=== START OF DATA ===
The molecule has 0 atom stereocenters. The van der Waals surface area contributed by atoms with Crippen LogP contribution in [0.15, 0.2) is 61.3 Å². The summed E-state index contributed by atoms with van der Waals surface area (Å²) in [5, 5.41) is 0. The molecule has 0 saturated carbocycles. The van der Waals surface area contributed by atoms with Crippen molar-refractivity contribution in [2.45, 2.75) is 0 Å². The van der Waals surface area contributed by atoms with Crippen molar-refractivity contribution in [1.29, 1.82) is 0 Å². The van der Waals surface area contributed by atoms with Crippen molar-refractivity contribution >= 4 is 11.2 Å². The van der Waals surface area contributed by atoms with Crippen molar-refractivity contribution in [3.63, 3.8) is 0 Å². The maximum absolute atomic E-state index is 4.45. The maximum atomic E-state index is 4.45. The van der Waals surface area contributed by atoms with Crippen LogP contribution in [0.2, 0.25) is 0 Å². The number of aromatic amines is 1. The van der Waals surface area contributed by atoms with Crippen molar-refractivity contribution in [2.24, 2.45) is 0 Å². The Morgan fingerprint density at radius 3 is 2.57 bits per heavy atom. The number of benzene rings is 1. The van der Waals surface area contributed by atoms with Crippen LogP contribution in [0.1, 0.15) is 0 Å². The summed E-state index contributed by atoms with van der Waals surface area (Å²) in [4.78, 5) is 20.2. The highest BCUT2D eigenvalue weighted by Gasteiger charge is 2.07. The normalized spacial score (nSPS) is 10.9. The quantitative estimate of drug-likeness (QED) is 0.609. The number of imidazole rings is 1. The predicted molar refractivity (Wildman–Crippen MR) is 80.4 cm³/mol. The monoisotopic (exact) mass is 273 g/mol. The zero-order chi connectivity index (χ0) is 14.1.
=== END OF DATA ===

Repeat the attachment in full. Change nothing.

The molecule has 0 atom stereocenters. The van der Waals surface area contributed by atoms with Crippen LogP contribution in [0.15, 0.2) is 61.3 Å². The summed E-state index contributed by atoms with van der Waals surface area (Å²) in [5, 5.41) is 0. The molecule has 0 saturated carbocycles. The van der Waals surface area contributed by atoms with Crippen molar-refractivity contribution in [2.45, 2.75) is 0 Å². The van der Waals surface area contributed by atoms with Crippen molar-refractivity contribution in [1.29, 1.82) is 0 Å². The van der Waals surface area contributed by atoms with Crippen molar-refractivity contribution >= 4 is 11.2 Å². The van der Waals surface area contributed by atoms with Crippen molar-refractivity contribution in [3.63, 3.8) is 0 Å². The maximum absolute atomic E-state index is 4.45. The maximum atomic E-state index is 4.45. The van der Waals surface area contributed by atoms with Crippen LogP contribution in [0.2, 0.25) is 0 Å². The number of aromatic amines is 1. The van der Waals surface area contributed by atoms with Crippen molar-refractivity contribution in [2.24, 2.45) is 0 Å². The Morgan fingerprint density at radius 3 is 2.57 bits per heavy atom. The number of benzene rings is 1. The van der Waals surface area contributed by atoms with Crippen LogP contribution in [0.1, 0.15) is 0 Å². The summed E-state index contributed by atoms with van der Waals surface area (Å²) in [4.78, 5) is 20.2. The highest BCUT2D eigenvalue weighted by Gasteiger charge is 2.07. The normalized spacial score (nSPS) is 10.9. The quantitative estimate of drug-likeness (QED) is 0.609. The number of imidazole rings is 1. The predicted molar refractivity (Wildman–Crippen MR) is 80.4 cm³/mol. The monoisotopic (exact) mass is 273 g/mol. The zero-order chi connectivity index (χ0) is 14.1.